TechHow supermarkets exploit consumer psychology: The secrets revealed

How supermarkets exploit consumer psychology: The secrets revealed

Biedronka shopping trolley store
Biedronka shopping trolley store
Images source: © Money | Rafał Parczewski

20 June 2024 13:51

Supermarkets are designed to make customers spend as much as possible. The layout and construction of the store are not random but the result of a carefully developed plan. One crucial element of this plan is the wheels on the carts.

Most people do a large grocery shop at least once a week. Typically, the plan is simple: buy a few necessary items and get out as quickly as possible. In practice, however, it often ends with a full cart and a substantial bill. Why does this happen? It's all due to the psychological tricks employed by supermarkets. What exactly is going on?

Shopping is a real test for a person

Your exposure to the first tricks begins before you even enter the store. A row of carts at the entrance greets you — usually too large for your needs, but no alternative is nearby. Worse still, some have problems with the wheels — they wobble, get stuck, or do not move smoothly. And this is not a coincidence. Because of the wobbly wheel, you move slower between the aisles, which gives the store an advantage right from the start.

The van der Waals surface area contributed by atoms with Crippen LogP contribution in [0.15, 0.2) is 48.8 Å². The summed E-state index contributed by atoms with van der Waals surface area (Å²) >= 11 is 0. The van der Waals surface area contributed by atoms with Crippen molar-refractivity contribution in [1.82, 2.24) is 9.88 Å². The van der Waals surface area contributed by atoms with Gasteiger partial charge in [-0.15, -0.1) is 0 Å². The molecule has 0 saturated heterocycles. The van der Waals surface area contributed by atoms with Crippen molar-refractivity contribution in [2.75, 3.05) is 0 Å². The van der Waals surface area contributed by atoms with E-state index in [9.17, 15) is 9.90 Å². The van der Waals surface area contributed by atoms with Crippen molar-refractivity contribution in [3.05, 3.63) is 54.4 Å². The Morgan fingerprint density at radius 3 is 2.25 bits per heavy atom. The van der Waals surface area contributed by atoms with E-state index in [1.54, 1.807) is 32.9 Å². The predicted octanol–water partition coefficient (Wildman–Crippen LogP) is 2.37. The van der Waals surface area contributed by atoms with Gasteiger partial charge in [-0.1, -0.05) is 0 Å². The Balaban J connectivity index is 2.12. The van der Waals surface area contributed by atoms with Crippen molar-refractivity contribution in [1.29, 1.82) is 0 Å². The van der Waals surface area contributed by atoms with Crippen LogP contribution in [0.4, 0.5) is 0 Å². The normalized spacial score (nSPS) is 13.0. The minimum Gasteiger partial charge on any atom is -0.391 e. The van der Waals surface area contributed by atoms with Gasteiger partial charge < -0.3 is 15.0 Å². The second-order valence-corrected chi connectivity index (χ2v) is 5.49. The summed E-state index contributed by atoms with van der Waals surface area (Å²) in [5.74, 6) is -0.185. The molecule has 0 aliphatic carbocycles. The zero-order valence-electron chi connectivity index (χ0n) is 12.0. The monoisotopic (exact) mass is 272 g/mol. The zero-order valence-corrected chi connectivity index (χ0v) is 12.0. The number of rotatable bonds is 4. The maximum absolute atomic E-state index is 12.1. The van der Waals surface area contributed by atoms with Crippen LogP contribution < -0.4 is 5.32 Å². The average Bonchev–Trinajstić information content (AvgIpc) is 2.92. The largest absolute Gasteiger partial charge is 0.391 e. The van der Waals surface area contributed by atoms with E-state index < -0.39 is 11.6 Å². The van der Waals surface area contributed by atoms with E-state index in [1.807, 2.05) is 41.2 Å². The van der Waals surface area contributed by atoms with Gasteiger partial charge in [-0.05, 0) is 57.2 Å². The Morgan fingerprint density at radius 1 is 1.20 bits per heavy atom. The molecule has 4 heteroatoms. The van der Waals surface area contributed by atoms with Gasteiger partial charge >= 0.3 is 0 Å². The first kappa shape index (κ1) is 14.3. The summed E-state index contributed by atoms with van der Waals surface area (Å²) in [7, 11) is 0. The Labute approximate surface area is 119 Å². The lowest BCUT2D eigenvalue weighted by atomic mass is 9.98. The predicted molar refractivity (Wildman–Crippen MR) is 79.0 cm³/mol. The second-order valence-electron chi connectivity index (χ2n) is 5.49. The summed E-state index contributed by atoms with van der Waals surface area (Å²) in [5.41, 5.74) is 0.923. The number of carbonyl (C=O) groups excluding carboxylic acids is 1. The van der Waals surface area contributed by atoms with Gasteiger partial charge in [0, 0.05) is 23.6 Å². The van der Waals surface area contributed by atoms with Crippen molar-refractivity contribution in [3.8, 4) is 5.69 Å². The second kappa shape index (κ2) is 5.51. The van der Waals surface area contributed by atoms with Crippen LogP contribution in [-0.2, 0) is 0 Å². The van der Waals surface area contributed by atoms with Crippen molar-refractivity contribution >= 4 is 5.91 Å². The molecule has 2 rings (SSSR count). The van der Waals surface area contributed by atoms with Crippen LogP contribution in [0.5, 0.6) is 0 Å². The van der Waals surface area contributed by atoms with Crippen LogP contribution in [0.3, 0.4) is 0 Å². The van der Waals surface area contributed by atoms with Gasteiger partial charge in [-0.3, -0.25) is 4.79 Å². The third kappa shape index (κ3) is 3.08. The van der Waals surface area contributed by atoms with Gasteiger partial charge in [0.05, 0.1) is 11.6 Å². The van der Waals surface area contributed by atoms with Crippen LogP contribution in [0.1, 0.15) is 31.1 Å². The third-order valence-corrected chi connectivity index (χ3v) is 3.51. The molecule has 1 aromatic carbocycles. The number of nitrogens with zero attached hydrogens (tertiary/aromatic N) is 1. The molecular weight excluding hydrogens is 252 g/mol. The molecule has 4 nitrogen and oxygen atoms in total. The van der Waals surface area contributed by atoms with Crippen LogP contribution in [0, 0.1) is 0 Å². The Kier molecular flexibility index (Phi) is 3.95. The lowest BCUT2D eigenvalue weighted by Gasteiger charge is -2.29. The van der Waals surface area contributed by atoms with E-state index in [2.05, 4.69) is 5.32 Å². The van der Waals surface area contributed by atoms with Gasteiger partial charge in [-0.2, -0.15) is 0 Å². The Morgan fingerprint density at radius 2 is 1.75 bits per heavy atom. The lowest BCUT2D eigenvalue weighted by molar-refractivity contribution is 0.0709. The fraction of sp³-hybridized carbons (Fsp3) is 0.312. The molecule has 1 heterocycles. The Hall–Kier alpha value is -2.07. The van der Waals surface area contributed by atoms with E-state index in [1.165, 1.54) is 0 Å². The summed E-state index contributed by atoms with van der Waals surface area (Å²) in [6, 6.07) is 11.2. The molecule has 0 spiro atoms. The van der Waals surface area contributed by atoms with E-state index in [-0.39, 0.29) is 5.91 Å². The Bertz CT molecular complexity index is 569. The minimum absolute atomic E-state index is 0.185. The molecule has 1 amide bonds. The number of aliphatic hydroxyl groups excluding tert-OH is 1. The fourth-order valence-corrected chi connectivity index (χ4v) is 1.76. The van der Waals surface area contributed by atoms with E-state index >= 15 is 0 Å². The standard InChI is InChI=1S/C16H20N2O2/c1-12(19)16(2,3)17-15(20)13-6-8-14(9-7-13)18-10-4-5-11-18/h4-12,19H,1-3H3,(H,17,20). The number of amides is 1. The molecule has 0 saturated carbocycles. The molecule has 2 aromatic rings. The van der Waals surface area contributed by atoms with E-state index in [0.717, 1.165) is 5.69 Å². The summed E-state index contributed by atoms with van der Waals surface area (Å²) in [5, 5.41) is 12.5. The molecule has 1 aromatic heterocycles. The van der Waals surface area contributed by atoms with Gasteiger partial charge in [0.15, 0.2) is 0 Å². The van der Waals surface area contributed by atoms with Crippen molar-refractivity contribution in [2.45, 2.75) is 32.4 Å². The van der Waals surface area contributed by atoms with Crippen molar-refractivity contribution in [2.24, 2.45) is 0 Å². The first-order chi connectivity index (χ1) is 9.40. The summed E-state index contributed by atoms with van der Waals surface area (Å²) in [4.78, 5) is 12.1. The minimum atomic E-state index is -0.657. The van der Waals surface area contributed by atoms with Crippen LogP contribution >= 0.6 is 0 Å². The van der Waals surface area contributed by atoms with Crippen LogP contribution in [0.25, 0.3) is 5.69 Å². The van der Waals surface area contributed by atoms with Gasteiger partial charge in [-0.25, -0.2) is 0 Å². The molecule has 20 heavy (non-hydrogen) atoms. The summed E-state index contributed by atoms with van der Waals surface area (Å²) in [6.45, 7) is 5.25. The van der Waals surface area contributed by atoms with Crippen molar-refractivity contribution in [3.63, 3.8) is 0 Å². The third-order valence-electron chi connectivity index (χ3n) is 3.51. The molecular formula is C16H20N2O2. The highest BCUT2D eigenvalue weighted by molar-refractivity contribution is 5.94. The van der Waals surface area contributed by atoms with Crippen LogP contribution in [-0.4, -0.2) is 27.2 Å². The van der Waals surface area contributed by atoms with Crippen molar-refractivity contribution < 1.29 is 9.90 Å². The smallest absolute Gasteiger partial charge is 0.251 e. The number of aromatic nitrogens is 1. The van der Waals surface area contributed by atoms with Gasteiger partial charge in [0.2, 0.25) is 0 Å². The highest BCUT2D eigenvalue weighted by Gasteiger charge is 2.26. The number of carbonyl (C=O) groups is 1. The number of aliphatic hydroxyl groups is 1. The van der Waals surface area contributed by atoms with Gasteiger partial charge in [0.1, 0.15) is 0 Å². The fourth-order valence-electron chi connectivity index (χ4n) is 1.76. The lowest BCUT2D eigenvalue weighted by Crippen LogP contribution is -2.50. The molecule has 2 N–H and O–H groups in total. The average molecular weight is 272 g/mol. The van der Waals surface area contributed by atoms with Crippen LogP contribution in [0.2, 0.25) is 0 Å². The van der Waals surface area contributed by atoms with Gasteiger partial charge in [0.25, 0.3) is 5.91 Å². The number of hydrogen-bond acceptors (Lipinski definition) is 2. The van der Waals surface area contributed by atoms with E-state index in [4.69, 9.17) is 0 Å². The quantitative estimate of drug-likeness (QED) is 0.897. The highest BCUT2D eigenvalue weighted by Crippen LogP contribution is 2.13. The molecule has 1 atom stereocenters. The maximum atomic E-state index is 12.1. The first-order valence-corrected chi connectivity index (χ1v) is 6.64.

The slower you move, the more products can catch your eye. This is especially true since promotional offers await at the end of each aisle, and discounts are incredibly enticing. Soon, you start filling your cart with items you didn't plan to buy just because they are at attractive prices. Furthermore, the enormous cart makes it seem almost empty, so you add more products.

Pay attention to details

Have you also noticed that supermarkets rarely have windows and clocks? This is a deliberate tactic to keep you inside. The sight of darkness outside could hasten your shopping. Another psychological trick is calm, relaxing music, which encourages you to move slower and spend more time in the store, making the shopping experience more enjoyable.

Also, pay attention to the arrangement of products on the shelves. The most expensive and profitable products are at eye level, while cheaper ones are on lower shelves where we rarely look. However, there is an exception.

Expensive sweets are placed lower so that children can easily reach them. Clever, right? It's tricks like these that leave you with bags full of products you don't need. Sometimes, we even forget why we came and returned home without the required item, only to head out shopping again, repeating the cycle.

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